The Republicans have learned to manipulate the system and use rhetoric to get people to vote against their own self-interests, particularly in relation to Social Security and Medicare.  I think we have to understand the motivation of the people in the Tea Party and their anger at the government.  We all share a lot of their anger, but I think their logic breaks down in defending Mr. DeMint, because he’s on the side of multinational corporations and the super wealthy.  The vast majority of people in South Carolina are just average folks who are not rich.  I think one reason DeMint does not want to come back and debate me is because it might expose him for who he really is.  What he’s about right now is trying to gain more power and influence.  In fact, he has become the consummate insider in Washington.  He’s the exact type of incumbent that we need to remove from office because he is causing divisiveness and logjams and preventing the two parties from having a decent conversation in Washington.

DC: The South Carolina Democratic Party has more or less walked away from Alvin Greene.  The SC Democratic Party can’t officially endorse you, but have you been working with any Democrats?

TC: I have spoken before a couple of—let’s call them “Democratic clubs.”  [...] A lot of Democrats at that level, and even higher up, tell me that they will vote for me but that they can’t officially endorse me.  For a lot of people, I think this campaign has kind of become the de facto campaign for Democrats and Independents.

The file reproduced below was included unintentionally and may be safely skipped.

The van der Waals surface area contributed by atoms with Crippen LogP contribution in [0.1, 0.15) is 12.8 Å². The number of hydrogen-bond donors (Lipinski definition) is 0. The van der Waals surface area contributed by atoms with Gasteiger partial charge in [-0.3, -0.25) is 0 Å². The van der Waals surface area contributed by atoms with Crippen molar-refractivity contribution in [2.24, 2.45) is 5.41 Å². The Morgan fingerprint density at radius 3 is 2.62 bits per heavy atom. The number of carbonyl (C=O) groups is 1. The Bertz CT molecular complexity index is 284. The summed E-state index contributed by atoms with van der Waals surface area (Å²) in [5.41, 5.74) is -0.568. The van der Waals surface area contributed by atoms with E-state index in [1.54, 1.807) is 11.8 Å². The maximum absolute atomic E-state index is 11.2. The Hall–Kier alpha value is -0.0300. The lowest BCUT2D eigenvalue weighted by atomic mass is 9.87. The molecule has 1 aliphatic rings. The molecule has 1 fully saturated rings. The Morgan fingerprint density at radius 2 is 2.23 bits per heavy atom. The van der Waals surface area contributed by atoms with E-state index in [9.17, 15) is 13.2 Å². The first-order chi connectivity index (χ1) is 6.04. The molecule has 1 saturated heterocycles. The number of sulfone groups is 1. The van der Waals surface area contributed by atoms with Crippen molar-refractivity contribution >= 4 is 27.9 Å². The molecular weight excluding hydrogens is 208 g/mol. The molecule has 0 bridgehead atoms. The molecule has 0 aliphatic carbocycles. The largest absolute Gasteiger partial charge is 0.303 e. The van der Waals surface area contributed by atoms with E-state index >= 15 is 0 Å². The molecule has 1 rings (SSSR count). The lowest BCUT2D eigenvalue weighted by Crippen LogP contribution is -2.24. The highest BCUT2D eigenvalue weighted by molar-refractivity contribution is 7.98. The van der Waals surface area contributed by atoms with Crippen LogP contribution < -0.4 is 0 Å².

One problem for me is that a lot of people, Democrats and Republicans, vote a straight-party ticket.  In my case, you have to vote for the race.  My campaign manager, Frances Close, had an op-ed in The State about two or three weeks ago in which she said, “Vote for the candidate, not the party.”  And that’s what I’m telling people: You have to vote for the candidate, not the party.  If you feel that, as a Democratic entity, you can’t officially endorse me, spread the word and give me an opportunity to speak.  Actually, I asked Mr. Sheheen to vote for me last week.  He gave me a thumbs-up, but I’m not sure if that was exactly official.

DC: Are there any closing thoughts you’d like to leave our readers with?

TC: Just that this is a serious campaign.  I’ve got a great staff full of dedicated workers, and we’re committed to doing everything we can to challenge Mr. DeMint on the issues that are important to South Carolina.  We just ask that people give us a chance and hear what we have to say—and help us spread the word.

For more information on the Tom Clements campaign for U.S. Senate visit


  1. [...] Read the full article online: Columbia City Paper [...]


  3. Everyone spread the word about Tom Clements. Most of the media attention is on how crazy DeMint and Alvin Greene are, but Clements seems to be the only one talking about practical ideas to get this country back on the right track. Unlike DeMint, he'd be working in Washington to help out regular people.

  4. A third party candidate runs on the premise that the two party system is broken. Most of us already know this. A senator from a third party will completely change the discussions in DC. If two people are arguing and a third person steps in with a fresh perspective it becomes a discussion not a two party war.
    We need a third party in this country.

  5. Thanks to everyone in SC, the support for our campaign is growing. People are tired of the do-nothing power-grabbing DeMint and want to focus on the issues and not the Democratic side show. Please spread the word that people can vote for me in the Senate race even if they vote a straight party ticket. Vote straight party if you so choose and then go to this race and vote for me. Thanks, y'all.

    Tom Clements

  6. [...] Party’s nominee, Alvin Greene being…um…we’ll just say unqualified, he’s been getting a fair amount of press as the default progressive in the race. In true third party fashion, Clements will be absolutely [...]